Qualcomm Cuts Jobs in California in Pledge to Reduce Costs

(Bloomberg) — Qualcomm Inc., the largest maker of chips that run smartphones, is reducing its workforce to cope with lackluster demand for its main product.

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The company is eliminating 1,258 positions in San Diego and Santa Clara, California, according to submissions to the California Employment Development Department. A Qualcomm representative declined to comment on the overall size of the reductions to its 50,000 workforce.

More than 750 of the positions being eliminated are from Qualcomm’s engineering ranks, including at levels from director down to technician. The rest of the cuts will come from a broad range of roles such as internal technical staff and accounting.

The job reductions will begin about mid-December, Qualcomm said in the notifications. The San Diego-based company is required to make the filings under California rules. Those obligations on announcements of job cuts don’t apply to the company’s other locations.

Chief Financial Officer Akash Palkhiwala told analysts in August that Qualcomm would “proactively implement additional cost actions.”

“We had previously communicated we would evaluate additional cost actions as the environment continues to evolve,” he said on a conference call. “Until we see sustained signs of improving fundamentals, our operating framework does not assume an immediate recovery.”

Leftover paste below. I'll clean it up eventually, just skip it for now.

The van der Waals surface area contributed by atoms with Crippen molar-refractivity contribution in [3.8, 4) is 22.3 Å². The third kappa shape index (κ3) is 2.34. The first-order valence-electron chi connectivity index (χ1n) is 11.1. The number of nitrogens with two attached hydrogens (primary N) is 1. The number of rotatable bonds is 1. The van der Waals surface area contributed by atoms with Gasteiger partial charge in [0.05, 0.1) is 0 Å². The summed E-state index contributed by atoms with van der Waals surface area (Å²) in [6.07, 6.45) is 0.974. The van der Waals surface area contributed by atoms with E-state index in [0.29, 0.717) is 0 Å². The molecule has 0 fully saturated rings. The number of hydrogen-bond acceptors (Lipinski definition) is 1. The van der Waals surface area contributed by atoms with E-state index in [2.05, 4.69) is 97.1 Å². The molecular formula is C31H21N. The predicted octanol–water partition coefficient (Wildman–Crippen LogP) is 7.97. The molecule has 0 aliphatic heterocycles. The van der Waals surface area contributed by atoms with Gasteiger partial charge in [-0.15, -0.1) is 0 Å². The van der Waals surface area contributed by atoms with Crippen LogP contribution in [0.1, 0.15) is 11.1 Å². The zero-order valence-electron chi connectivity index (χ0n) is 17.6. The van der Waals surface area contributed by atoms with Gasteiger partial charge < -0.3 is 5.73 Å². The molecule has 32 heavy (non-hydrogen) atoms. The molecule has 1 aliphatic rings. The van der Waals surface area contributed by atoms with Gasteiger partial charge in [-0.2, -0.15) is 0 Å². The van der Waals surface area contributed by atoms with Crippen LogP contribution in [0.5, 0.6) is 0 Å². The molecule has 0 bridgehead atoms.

The company, which will report earnings next month, is on course to see revenue shrink by about 19% in the current fiscal year. While Chief Executive Officer Cristiano Amon is trying to drive Qualcomm’s products into new areas, the company still gets the bulk of its sales from the phone market. Demand for the devices, particularly in China, hasn’t rebounded as quickly as some had projected.

Qualcomm shares were little changed at $111.10 at 3:05 p.m. in New York. The stock had gained 1% this year through Wednesday’s close, lagging behind a rally of almost 40% by the Philadelphia Stock Exchange Semiconductor Index.

(Updates with the type of jobs cut in the third paragraph.)

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